CS 348C Project Proposal

CS 348C - Modeling in Computer Graphics
Fall quarter, 1995
Coordinator: Apostolos Lerios

The project proposal is a 1-2 page document that describes the intended area of a student project, summarizes relevant published work, and suggests possibilities for the concrete goal of the project.


Intended area
Students must select an area related to geometric modeling and/or modeling of natural phenomena and processes. Different teams may work on the same area; however, the concrete goals of their projects have to be different. The topics list contains several suggestions on possible areas that a project may investigate. Also, the staff of Pacific Data Images has made the following suggestions: Although by no means they are required to do so, most students pick a topic related to the papers they researched for their in-class presentations.
Relevant work
Students must reference published work which relates to the concrete goal of their project. References outside the intended area, but relevant to the concrete goal, are highly desirable. In addition to merely listing bibliographical references, students must append a short (up to 10 lines) content summary to each referenced item.
Concrete goal
Students must propose a concrete focus of study within the intended area. For example, the students may opt to The students are encouraged to read carefully the "future work" sections of relevant published work for ideas. Also, it's a good idea to contact the authors of relevant papers and ask them if they have any particular projects to suggest.

Outline of sample proposal

[ Editorial remarks appear in square brackets. ]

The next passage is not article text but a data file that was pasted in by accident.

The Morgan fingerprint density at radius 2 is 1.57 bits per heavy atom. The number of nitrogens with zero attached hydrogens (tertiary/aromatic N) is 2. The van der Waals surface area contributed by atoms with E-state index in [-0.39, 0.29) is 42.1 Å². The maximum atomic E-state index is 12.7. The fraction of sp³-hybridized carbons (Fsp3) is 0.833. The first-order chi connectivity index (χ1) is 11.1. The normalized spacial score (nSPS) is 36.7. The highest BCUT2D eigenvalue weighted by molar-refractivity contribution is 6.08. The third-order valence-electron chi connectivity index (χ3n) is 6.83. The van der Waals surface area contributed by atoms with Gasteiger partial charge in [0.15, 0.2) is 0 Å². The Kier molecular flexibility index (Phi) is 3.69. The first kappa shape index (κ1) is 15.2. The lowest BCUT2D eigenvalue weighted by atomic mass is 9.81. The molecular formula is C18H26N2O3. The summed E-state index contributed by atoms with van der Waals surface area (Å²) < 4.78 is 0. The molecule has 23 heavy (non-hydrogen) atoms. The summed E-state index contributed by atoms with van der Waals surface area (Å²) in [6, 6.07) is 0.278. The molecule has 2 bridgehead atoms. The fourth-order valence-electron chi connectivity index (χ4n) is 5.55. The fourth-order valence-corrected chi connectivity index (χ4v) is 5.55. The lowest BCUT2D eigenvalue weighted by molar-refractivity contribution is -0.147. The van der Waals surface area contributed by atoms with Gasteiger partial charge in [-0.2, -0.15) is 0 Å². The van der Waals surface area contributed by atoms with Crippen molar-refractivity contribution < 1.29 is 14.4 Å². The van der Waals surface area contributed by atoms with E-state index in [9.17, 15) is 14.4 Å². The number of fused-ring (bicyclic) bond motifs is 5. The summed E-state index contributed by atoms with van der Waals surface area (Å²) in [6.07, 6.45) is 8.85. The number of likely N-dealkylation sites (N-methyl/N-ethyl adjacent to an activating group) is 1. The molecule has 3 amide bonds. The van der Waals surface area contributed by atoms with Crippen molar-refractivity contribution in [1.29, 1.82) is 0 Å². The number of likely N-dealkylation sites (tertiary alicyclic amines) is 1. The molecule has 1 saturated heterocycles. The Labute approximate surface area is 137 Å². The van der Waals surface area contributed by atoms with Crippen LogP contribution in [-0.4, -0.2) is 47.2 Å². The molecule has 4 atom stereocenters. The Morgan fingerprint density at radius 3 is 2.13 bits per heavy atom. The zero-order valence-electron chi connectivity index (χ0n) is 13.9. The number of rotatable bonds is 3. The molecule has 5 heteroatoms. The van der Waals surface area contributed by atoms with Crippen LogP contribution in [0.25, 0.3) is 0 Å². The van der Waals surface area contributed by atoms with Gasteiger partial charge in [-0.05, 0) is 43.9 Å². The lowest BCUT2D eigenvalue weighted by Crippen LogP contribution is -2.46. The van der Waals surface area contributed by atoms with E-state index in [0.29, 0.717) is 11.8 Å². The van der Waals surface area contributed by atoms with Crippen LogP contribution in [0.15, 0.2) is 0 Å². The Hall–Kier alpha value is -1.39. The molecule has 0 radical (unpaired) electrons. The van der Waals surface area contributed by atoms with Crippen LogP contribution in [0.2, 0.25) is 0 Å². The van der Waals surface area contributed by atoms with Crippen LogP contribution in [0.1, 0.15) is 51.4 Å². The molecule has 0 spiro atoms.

[ This is just an outline. A full-length proposal should have a similar structure, but the students should elaborate more on their ideas. ]

Intended area
We would like investigate the modeling of plants.
Relevant work
[ Four sample references are shown; a full-length proposal should reflect a more extensive literature search. ]
Concrete goal
[ A full-length proposal should be more detailed than this rough sketch. Also, several alternative goals may be presented. ] We plan to implement a dL-system parser, which will improve upon the work of Prusinkiewicz in three areas:
  1. We would like to design a friendly user interface to dL-systems. That is, we would like to design an easy-to-learn-and-use specification language for entering the modules of the dL-system; these include productions, differential equation, their domains, and their boundaries.
  2. We would like our dL-system parser to be efficient and stable. That is, it should be able to robustly generate plants at interactive speeds so that the animator can comfortably experiment with the dL-system parameters. This way, (s)he may gain intuition on the effect individual system parameters have on the generated plants and thus quickly design desired plants.
  3. We would also like to extend dL-systems by allowing the user to specify continuous growth by arbitrary procedures, rather than mere differential equations. Such an extension raises several issues including the following: what is the proper user interface to such procedures (maybe PERL scripts)? How can the parser reliably predict when and if modules get (de-)activated?


The project proposal is not unlike a Ph.D. thesis proposal. Here are the requirements of the latter, as set forth by the computer science department and paraphrased for CS 348C:
On the one hand, this proposal is a contract. It commits the students to begin work in the proposed area and it binds the coordinator to advise the students in that area. On the other hand, it is just a proposal. There is no requirement that the students continue working in the proposed area. In fact, few students end up doing exactly what they initially propose. The students, with the approval of the coordinator, can change the area, goal, and scope of the project at any time.

Last update: 13 December 1995 by Apostolos "Toli" Lerios